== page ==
Finally, it looks like there might be a little sense in the National Football League after all. On Friday, NFL commissioner Roger Goodell announced that his predecessor, Paul Tagliabue, would take over the hearings on the appeals by suspended New Orleans Saints players. This is the next chapter in the Saints’ bounty program.
In May, Jonathan Vilma, Will Smith, Scott Fujita and Anthony Hargrove were all suspended by the NFL for their participation in the Saints’ alleged bounty program. The NFL alleges that the program was to reward players for big, crippling hits on offensive players. Vilma was suspended for the entire season for his role, Smith was suspended for four games, Fujita, who now plays for the Cleveland Browns, was canned for three games and Hargrove, now a free agent, for eight games.
The suspensions were briefly lifted when the players appealed. Those stood until Goodell, who was given exclusive power to hear and rule on appeals in August 2011, rejected the players’ appeals in July. Citing a lack of reasoning for suspension, a three-member committee recommended to Goodell that he start from the beginning. After going through the whole process again, Goodell still came to the same basic result: suspensions.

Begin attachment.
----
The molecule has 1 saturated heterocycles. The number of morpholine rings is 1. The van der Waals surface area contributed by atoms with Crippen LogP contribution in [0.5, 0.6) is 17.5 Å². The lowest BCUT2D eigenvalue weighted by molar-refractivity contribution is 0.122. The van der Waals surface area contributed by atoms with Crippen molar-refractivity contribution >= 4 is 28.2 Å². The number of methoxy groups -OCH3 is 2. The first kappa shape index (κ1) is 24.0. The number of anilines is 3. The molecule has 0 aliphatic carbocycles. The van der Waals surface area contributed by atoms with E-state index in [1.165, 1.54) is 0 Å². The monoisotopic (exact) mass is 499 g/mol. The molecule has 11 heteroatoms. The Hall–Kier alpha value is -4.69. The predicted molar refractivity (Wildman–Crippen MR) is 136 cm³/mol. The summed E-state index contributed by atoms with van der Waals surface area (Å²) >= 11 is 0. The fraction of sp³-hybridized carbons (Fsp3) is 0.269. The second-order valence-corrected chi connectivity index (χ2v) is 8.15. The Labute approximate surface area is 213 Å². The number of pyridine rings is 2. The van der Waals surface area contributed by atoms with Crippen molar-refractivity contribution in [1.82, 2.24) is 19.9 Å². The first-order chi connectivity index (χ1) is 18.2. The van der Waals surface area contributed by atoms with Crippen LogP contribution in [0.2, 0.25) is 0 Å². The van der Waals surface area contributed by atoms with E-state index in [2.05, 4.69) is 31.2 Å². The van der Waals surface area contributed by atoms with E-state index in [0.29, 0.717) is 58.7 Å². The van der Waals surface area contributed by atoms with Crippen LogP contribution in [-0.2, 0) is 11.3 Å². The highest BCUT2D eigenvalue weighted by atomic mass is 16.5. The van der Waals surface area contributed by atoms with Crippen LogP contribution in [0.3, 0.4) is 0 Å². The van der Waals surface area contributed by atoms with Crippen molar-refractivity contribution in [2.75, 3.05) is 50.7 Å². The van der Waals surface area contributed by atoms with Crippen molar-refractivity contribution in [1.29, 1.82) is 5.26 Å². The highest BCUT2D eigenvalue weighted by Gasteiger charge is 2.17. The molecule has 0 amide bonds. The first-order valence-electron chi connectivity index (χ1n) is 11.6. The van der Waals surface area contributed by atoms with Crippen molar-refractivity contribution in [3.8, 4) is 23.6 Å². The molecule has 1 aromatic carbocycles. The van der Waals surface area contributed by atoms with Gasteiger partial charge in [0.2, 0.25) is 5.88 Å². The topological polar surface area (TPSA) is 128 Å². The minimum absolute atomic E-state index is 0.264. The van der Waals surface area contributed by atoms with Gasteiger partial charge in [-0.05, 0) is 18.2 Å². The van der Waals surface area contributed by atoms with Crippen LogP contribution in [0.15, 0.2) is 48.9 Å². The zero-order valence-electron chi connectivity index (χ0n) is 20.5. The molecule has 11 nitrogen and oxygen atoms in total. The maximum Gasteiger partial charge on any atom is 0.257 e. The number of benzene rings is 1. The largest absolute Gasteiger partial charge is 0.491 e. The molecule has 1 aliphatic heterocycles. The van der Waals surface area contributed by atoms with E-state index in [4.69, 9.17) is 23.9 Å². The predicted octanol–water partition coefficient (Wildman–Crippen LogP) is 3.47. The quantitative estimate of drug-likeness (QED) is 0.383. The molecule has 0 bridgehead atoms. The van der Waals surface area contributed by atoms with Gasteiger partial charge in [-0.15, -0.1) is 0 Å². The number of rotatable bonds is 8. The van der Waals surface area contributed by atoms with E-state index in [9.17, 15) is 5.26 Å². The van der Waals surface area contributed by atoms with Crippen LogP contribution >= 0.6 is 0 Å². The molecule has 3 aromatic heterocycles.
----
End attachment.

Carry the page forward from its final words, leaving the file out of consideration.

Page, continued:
The four players, and the players union, have asked U.S. District Judge Ginger Berrigan to throw out Goodell’s suspension because it violated the players’ right to have due process. They argued that Goodell could not be a fair and balanced arbitrator.
In a move made to appease the union, Goodell appointed Tagliabue, the NFL commissioner from 1989-2006, to help arbitrate and come to the final decision. This is small step in the right direction and it serves as a small victory for the players.
The NFL always tries to make itself look good. Some of their attempts do look good, such as the League’s philanthropy. But the NFL didn’t get to a $9 billion machine just by helping and encouraging kids to play outside. Instead, the NFL got where it is today on the backs of the players.
Roger Goodell, with his exclusive power to rule on appeals, has made a name for himself on taking advantage of the players. Finally, the commissioner has listened to cries that he is not fair in the appeals process. If Goodell wants to suspend players, he will regardless of how many appeals they file. It is great for the players now that Goodell has removed himself from this high-profile case. With all the work the players put in to making the NFL entertaining, the players deserve some sweet justice.